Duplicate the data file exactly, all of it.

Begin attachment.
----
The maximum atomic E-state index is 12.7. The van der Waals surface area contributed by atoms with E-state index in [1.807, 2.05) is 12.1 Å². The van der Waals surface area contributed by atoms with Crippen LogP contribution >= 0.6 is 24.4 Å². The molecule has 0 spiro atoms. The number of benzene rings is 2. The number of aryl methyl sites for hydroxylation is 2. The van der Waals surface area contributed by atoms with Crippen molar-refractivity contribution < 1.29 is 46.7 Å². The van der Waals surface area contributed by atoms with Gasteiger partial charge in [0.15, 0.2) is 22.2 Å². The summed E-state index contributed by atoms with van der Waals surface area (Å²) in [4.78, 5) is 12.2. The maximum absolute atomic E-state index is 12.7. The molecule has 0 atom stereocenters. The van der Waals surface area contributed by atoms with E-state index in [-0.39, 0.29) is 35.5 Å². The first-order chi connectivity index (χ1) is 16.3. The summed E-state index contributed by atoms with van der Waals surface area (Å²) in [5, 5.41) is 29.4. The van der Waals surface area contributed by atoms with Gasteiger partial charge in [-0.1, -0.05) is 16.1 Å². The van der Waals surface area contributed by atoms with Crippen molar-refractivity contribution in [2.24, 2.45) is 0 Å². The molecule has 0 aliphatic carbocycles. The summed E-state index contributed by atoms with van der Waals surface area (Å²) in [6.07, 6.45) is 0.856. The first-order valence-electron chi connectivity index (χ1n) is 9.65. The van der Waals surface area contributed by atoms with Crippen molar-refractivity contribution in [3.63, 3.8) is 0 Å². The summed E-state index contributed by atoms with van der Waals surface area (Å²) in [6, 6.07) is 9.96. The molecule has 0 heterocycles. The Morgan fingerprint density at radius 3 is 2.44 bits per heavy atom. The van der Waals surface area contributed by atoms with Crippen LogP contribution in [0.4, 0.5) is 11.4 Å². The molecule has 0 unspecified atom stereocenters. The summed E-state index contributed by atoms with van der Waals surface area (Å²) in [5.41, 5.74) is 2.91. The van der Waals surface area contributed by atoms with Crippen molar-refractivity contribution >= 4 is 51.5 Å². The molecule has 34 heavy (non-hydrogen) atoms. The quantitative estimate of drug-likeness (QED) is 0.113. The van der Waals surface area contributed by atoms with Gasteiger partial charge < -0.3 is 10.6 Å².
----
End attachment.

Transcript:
The maximum atomic E-state index is 12.7. The van der Waals surface area contributed by atoms with E-state index in [1.807, 2.05) is 12.1 Å². The van der Waals surface area contributed by atoms with Crippen LogP contribution >= 0.6 is 24.4 Å². The molecule has 0 spiro atoms. The number of benzene rings is 2. The number of aryl methyl sites for hydroxylation is 2. The van der Waals surface area contributed by atoms with Crippen molar-refractivity contribution < 1.29 is 46.7 Å². The van der Waals surface area contributed by atoms with Gasteiger partial charge in [0.15, 0.2) is 22.2 Å². The summed E-state index contributed by atoms with van der Waals surface area (Å²) in [4.78, 5) is 12.2. The maximum absolute atomic E-state index is 12.7. The molecule has 0 atom stereocenters. The van der Waals surface area contributed by atoms with E-state index in [-0.39, 0.29) is 35.5 Å². The first-order chi connectivity index (χ1) is 16.3. The summed E-state index contributed by atoms with van der Waals surface area (Å²) in [5, 5.41) is 29.4. The van der Waals surface area contributed by atoms with Gasteiger partial charge in [-0.1, -0.05) is 16.1 Å². The van der Waals surface area contributed by atoms with Crippen molar-refractivity contribution in [2.24, 2.45) is 0 Å². The molecule has 0 aliphatic carbocycles. The summed E-state index contributed by atoms with van der Waals surface area (Å²) in [6.07, 6.45) is 0.856. The first-order valence-electron chi connectivity index (χ1n) is 9.65. The van der Waals surface area contributed by atoms with Crippen molar-refractivity contribution in [3.63, 3.8) is 0 Å². The summed E-state index contributed by atoms with van der Waals surface area (Å²) in [6, 6.07) is 9.96. The molecule has 0 heterocycles. The Morgan fingerprint density at radius 3 is 2.44 bits per heavy atom. The van der Waals surface area contributed by atoms with Crippen LogP contribution in [0.4, 0.5) is 11.4 Å². The molecule has 0 unspecified atom stereocenters. The summed E-state index contributed by atoms with van der Waals surface area (Å²) in [5.41, 5.74) is 2.91. The van der Waals surface area contributed by atoms with Crippen molar-refractivity contribution >= 4 is 51.5 Å². The molecule has 34 heavy (non-hydrogen) atoms. The quantitative estimate of drug-likeness (QED) is 0.113. The van der Waals surface area contributed by atoms with Gasteiger partial charge < -0.3 is 10.6 Å².